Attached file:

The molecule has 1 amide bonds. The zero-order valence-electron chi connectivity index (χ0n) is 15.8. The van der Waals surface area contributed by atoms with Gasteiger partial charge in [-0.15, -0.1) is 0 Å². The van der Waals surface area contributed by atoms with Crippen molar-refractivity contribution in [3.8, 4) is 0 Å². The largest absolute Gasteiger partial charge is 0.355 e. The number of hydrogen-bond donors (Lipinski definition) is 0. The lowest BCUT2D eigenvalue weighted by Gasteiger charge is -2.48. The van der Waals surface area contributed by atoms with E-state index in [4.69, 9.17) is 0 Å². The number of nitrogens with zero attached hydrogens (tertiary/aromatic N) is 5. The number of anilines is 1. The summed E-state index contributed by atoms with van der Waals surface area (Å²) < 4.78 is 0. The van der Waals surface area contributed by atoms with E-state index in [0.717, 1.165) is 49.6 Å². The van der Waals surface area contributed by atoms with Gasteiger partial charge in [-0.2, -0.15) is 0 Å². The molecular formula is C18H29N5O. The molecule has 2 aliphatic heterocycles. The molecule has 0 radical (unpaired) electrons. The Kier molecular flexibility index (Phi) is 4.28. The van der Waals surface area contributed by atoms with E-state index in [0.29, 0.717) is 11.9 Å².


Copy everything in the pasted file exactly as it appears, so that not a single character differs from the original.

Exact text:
The molecule has 1 amide bonds. The zero-order valence-electron chi connectivity index (χ0n) is 15.8. The van der Waals surface area contributed by atoms with Gasteiger partial charge in [-0.15, -0.1) is 0 Å². The van der Waals surface area contributed by atoms with Crippen molar-refractivity contribution in [3.8, 4) is 0 Å². The largest absolute Gasteiger partial charge is 0.355 e. The number of hydrogen-bond donors (Lipinski definition) is 0. The lowest BCUT2D eigenvalue weighted by Gasteiger charge is -2.48. The van der Waals surface area contributed by atoms with E-state index in [4.69, 9.17) is 0 Å². The number of nitrogens with zero attached hydrogens (tertiary/aromatic N) is 5. The number of anilines is 1. The summed E-state index contributed by atoms with van der Waals surface area (Å²) < 4.78 is 0. The van der Waals surface area contributed by atoms with E-state index in [0.717, 1.165) is 49.6 Å². The van der Waals surface area contributed by atoms with Gasteiger partial charge in [-0.2, -0.15) is 0 Å². The molecular formula is C18H29N5O. The molecule has 2 aliphatic heterocycles. The molecule has 0 radical (unpaired) electrons. The Kier molecular flexibility index (Phi) is 4.28. The van der Waals surface area contributed by atoms with E-state index in [0.29, 0.717) is 11.9 Å².